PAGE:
Fearnot Wood

Thu 31st July – Sun 17th August 2014


Lucy Diver

at 09:37 on 14th Aug 2014



The woods, as we are told again and again, are dark. They're dark, and this Bonfire Night will hopefully shed some light on some secrets buried deep in the woods. It's clear from the outset that this is a play about unveiling secrets - that most players in this game are hiding something to be revealed over the one hour twenty minutes traffic of the stage.

That's just the problem - it takes an awfully long time to get down to the nitty gritty. Several of the opening scenes could be considerably shortened. In fact, cutting Fearnot Wood down to a standard Fringe hour would tighten up the script and do the play enormous good, I imagine.

It also felt like the actors, as well as the story, took a while to warm up. I initially dismissed both Josie Charles' and Daniel Rodgers' characters and performances, but was happily proved wrong when they grew depth and subtlety. Eddie-Joe Robinson is soulful and distant while other lead Eoin Bentick is panicky and nostalgic. All of the cast could work on audibility - sometimes they spoke too fast for me to understand them.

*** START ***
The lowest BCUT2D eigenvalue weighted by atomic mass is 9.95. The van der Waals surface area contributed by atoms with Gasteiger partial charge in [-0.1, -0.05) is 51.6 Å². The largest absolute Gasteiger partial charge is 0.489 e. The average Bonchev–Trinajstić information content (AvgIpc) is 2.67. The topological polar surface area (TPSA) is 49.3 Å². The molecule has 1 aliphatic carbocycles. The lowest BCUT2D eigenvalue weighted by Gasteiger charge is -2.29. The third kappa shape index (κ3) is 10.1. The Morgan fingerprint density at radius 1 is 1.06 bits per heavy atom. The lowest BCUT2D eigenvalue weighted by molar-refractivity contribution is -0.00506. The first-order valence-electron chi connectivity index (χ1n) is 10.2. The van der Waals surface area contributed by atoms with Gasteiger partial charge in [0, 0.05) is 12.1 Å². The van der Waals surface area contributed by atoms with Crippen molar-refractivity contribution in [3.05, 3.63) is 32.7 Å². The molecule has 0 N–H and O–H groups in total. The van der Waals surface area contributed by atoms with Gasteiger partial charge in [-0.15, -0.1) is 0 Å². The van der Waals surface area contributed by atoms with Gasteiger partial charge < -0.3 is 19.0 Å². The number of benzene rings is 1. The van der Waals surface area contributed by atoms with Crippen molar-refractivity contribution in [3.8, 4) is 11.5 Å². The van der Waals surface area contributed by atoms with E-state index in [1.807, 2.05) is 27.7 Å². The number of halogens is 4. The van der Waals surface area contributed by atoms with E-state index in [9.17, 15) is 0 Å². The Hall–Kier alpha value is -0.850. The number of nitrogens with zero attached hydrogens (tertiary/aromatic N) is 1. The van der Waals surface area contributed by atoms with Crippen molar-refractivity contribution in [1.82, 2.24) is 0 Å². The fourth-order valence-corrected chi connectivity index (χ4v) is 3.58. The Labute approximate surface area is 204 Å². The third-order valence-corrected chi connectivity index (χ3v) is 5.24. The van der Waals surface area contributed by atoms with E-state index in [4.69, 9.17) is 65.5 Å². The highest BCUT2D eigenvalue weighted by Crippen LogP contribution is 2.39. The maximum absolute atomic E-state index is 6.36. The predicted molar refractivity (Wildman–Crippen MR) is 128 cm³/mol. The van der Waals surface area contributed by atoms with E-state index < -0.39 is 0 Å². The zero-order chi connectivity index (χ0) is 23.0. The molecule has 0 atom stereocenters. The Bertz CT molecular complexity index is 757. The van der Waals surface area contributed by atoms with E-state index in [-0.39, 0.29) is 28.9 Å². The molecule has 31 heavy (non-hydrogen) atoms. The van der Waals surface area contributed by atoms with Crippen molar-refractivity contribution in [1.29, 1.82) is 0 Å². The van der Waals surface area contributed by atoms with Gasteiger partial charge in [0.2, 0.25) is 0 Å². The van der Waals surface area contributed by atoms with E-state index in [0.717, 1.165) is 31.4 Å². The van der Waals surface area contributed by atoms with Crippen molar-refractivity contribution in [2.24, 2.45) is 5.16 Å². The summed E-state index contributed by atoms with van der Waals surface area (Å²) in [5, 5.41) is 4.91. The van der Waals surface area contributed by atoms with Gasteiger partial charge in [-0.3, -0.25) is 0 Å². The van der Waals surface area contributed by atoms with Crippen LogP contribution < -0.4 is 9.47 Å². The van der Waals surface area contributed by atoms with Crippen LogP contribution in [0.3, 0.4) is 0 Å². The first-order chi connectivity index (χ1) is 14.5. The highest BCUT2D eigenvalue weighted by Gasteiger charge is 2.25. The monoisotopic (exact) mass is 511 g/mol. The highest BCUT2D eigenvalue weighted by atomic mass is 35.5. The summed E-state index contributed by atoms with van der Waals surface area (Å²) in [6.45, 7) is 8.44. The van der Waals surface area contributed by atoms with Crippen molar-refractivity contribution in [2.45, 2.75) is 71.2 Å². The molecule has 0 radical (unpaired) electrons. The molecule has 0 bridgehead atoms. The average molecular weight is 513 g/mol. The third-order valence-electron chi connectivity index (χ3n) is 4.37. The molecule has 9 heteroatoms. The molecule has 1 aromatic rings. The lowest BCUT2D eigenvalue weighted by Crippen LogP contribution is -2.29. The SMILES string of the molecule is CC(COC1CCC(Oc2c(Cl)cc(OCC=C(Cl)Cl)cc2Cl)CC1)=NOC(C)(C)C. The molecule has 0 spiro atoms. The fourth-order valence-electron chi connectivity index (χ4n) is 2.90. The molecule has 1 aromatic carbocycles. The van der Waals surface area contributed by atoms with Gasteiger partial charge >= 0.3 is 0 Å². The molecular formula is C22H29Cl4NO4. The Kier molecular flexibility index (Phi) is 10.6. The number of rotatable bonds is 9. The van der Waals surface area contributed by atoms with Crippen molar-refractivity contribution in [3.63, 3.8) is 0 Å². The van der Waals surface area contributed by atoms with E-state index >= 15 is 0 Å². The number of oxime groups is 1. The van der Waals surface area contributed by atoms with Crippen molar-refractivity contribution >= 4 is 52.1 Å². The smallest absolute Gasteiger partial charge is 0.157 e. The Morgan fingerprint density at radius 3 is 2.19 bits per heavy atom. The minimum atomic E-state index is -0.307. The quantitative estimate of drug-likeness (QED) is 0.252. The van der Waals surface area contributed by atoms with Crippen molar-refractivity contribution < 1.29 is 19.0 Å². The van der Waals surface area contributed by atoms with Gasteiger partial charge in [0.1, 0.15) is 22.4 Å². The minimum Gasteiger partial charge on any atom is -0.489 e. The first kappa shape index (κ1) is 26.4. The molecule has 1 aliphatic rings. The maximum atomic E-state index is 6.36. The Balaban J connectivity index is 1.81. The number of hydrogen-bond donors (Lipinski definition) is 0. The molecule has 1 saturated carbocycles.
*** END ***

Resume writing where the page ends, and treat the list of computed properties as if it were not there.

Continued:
The play was also unfortunately disturbed by footsteps and noises from the room above. The lighting and sound were good, and helped a great deal to create the party-parade atmosphere.

Despite this, it's enthralling. There are plenty of moments where you think you've figured out what's going on, and are aching to see your conclusions justified. The awkwardness of meeting old friends is extremely well-evoked.

A lot of the dark atmosphere relies on embedded storytelling or secret-telling. All of the actors carry this out to perfection. Not only does the audience forget they're in a theatre, watching old friends catch up, but that old friends are catching up at all - our minds are in the thick of the action. It's a play drenched in nostalgia and sadness, and its moments of action are always long ago or still to come. We've caught these characters in the lull between storms.

On the whole, despite the need of some minor tweaks, including clarifying the ending a little, Fearnot Wood is a compelling show. A mature and original script, great acting and well-produced. It's well worth seeing.


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